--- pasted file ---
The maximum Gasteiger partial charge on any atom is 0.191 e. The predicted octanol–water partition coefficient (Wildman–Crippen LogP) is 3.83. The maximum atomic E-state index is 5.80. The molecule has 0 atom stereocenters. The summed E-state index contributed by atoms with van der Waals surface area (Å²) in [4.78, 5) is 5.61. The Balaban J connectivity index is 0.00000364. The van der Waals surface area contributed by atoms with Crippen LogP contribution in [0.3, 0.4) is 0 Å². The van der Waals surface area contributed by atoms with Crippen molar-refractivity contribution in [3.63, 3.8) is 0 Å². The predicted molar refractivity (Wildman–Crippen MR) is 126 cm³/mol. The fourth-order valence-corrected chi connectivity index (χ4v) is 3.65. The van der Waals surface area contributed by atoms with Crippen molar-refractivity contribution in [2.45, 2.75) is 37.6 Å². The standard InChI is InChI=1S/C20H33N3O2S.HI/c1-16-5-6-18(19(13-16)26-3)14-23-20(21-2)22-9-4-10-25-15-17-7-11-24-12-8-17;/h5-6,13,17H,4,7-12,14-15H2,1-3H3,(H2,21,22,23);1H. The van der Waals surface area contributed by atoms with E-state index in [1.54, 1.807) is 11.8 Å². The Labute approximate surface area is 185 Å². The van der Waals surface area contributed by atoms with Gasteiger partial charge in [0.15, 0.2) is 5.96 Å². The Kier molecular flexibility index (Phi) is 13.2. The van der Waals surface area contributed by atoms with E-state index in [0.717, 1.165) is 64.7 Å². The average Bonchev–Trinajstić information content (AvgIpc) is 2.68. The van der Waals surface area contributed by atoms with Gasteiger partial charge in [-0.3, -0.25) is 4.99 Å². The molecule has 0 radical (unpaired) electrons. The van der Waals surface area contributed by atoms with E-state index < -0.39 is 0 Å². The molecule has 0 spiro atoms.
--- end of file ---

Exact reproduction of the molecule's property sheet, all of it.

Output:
The maximum Gasteiger partial charge on any atom is 0.191 e. The predicted octanol–water partition coefficient (Wildman–Crippen LogP) is 3.83. The maximum atomic E-state index is 5.80. The molecule has 0 atom stereocenters. The summed E-state index contributed by atoms with van der Waals surface area (Å²) in [4.78, 5) is 5.61. The Balaban J connectivity index is 0.00000364. The van der Waals surface area contributed by atoms with Crippen LogP contribution in [0.3, 0.4) is 0 Å². The van der Waals surface area contributed by atoms with Crippen molar-refractivity contribution in [3.63, 3.8) is 0 Å². The predicted molar refractivity (Wildman–Crippen MR) is 126 cm³/mol. The fourth-order valence-corrected chi connectivity index (χ4v) is 3.65. The van der Waals surface area contributed by atoms with Crippen molar-refractivity contribution in [2.45, 2.75) is 37.6 Å². The standard InChI is InChI=1S/C20H33N3O2S.HI/c1-16-5-6-18(19(13-16)26-3)14-23-20(21-2)22-9-4-10-25-15-17-7-11-24-12-8-17;/h5-6,13,17H,4,7-12,14-15H2,1-3H3,(H2,21,22,23);1H. The van der Waals surface area contributed by atoms with E-state index in [1.54, 1.807) is 11.8 Å². The Labute approximate surface area is 185 Å². The van der Waals surface area contributed by atoms with Gasteiger partial charge in [0.15, 0.2) is 5.96 Å². The Kier molecular flexibility index (Phi) is 13.2. The van der Waals surface area contributed by atoms with E-state index in [0.717, 1.165) is 64.7 Å². The average Bonchev–Trinajstić information content (AvgIpc) is 2.68. The van der Waals surface area contributed by atoms with Gasteiger partial charge in [-0.3, -0.25) is 4.99 Å². The molecule has 0 radical (unpaired) electrons. The van der Waals surface area contributed by atoms with E-state index < -0.39 is 0 Å². The molecule has 0 spiro atoms.